What should I look for when buying a laptop?
Answer: The first thing you need to consider when buying a new laptop is whether to get a Mac or a Windows computer. That is a whole other discussion, so I'll let you do your own research for that decision.
If you choose a Windows system, you'll have a lot more choices of laptops since there are only a handful of Macintosh models available. Additionally, entry-level Windows laptops start around $300, while entry-level Macs are more than half the price, around $1,000.
Once you decide on a hardware platform, you need to decide what model is best for you. It is usually best to get a laptop that has slightly more power and storage than what you need so that it will last you for a few years. While netbooks can be tempting because of their price, I would stay away from them since I have never been happy with any netbook I've used and they are always annoyingly slow.
I also would avoid the cheapest full-featured laptops, since they often have the slowest processors available and have cheap screens and cases as well. Remember, you get what you pay for. Spending an extra $100-$200 on a laptop that you are going to use every day may be well worth it.
As of late 2012, you can get a decent mid-range Windows laptop for around $500. For this price, it should at least have 4 GB of memory, a 500 GB hard drive, and hopefully a 15" screen. Unless you have more than 10,000 songs or 20,000 photos, a 500 GB hard drive should be ample storage space. 4 GB of RAM is enough for everyday use, but professional photographers and video editors should look for models with 6 GB of RAM or more.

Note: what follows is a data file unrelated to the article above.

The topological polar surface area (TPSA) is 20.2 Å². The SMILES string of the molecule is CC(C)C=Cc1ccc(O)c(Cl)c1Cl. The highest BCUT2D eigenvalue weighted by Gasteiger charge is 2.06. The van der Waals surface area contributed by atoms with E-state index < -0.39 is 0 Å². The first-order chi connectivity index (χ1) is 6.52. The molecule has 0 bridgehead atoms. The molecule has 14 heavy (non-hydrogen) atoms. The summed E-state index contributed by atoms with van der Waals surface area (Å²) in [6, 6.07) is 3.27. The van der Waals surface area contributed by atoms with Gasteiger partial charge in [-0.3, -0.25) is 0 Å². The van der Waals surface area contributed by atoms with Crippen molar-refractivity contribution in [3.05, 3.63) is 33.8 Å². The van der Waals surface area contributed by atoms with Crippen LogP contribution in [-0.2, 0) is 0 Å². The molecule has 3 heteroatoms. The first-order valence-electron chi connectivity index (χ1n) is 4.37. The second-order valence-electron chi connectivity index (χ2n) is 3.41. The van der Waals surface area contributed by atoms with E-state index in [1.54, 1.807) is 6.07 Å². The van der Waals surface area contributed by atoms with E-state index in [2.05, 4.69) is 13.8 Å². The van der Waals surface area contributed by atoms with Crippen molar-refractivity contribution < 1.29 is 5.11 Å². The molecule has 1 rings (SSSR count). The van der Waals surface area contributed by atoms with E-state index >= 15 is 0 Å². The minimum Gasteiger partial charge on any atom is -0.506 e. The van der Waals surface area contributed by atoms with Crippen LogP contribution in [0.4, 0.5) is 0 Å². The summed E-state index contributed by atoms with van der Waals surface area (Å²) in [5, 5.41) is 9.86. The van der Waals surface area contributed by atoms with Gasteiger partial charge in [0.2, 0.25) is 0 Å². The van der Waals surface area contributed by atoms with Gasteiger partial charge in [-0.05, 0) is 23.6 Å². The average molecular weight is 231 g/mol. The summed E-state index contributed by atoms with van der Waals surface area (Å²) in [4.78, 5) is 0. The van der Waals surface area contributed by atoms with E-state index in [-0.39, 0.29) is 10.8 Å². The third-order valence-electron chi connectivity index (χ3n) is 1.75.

Unlike higher-priced laptops, however, entry-level machines typically have slower processors like an Intel Celeron or i3 processor. If performance is important to you, it is probably worth getting a laptop with an Intel i5 or i7 processor. Computers with these processors will load webpages faster and just feel more snappy with everything you do. You should be able to get a laptop with an i5 processor for $600-$700. An i7 processor will probably cost you upwards of $1,000.
If your budget allows, laptops above $1,000 often have significantly better graphics chips than the low and mid-range models. Better graphics will allow you to play the latest 3D games, which may not run on entry-level machines. More expensive laptops often include SSD storage rather than a hard drive. This provides much faster data access and improves the overall speed of the computer.
If portability is your main concern, you should consider buying an "utrabook." Ultrabooks are thin, lightweight laptops that have long battery lives. Keep in mind, however, that you often pay a premium for portability. An ultrabook may cost several hundred dollars more than a bulkier laptop with similar specifications.
Finally, before you spend your money on a new computer, it is always good to see and touch it so you know exactly what you're getting. I find the hands-on evaluation can provide helpful information that no tech sheet will tell you. For example, you can see if the screen is sharp and viewable from many angles. You can test the keyboard to see how responsive it is and try the trackpad to see how natural it feels. I also suggest picking up the laptop and seeing how heavy it feels and if the case is smooth or has rough edges. These little details can become big ones if you use your laptop every day.
While you should never spend more than you need to on a laptop, it's also important to get a computer that meets your needs. Therefore, it's worth taking the time to evaluate several different models at multiple price points before making your final decision.
Entered: September 17, 2012 – by Per Christensson
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